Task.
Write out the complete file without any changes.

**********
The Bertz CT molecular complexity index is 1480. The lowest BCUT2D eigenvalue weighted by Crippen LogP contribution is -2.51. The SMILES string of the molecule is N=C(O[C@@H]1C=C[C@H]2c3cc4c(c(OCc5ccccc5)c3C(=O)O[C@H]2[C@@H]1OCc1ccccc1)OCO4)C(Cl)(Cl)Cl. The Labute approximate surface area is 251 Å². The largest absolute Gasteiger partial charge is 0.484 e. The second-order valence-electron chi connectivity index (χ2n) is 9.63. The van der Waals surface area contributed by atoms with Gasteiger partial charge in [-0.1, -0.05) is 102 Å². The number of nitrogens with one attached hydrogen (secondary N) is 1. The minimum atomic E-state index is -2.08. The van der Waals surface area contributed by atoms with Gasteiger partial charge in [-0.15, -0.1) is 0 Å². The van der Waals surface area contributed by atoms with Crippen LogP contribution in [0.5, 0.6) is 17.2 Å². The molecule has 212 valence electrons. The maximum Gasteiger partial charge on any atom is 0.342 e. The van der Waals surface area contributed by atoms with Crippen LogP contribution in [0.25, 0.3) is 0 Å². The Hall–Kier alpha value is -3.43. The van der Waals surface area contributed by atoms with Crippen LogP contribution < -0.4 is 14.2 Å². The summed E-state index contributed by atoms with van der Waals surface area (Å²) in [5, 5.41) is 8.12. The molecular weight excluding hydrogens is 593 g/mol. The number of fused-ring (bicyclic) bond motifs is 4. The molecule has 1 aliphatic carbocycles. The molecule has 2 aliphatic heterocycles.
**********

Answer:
The Bertz CT molecular complexity index is 1480. The lowest BCUT2D eigenvalue weighted by Crippen LogP contribution is -2.51. The SMILES string of the molecule is N=C(O[C@@H]1C=C[C@H]2c3cc4c(c(OCc5ccccc5)c3C(=O)O[C@H]2[C@@H]1OCc1ccccc1)OCO4)C(Cl)(Cl)Cl. The Labute approximate surface area is 251 Å². The largest absolute Gasteiger partial charge is 0.484 e. The second-order valence-electron chi connectivity index (χ2n) is 9.63. The van der Waals surface area contributed by atoms with Gasteiger partial charge in [-0.1, -0.05) is 102 Å². The number of nitrogens with one attached hydrogen (secondary N) is 1. The minimum atomic E-state index is -2.08. The van der Waals surface area contributed by atoms with Gasteiger partial charge in [-0.15, -0.1) is 0 Å². The van der Waals surface area contributed by atoms with Crippen LogP contribution in [0.5, 0.6) is 17.2 Å². The molecule has 212 valence electrons. The maximum Gasteiger partial charge on any atom is 0.342 e. The van der Waals surface area contributed by atoms with Crippen LogP contribution in [0.25, 0.3) is 0 Å². The Hall–Kier alpha value is -3.43. The van der Waals surface area contributed by atoms with Crippen LogP contribution < -0.4 is 14.2 Å². The summed E-state index contributed by atoms with van der Waals surface area (Å²) in [5, 5.41) is 8.12. The molecular weight excluding hydrogens is 593 g/mol. The number of fused-ring (bicyclic) bond motifs is 4. The molecule has 1 aliphatic carbocycles. The molecule has 2 aliphatic heterocycles.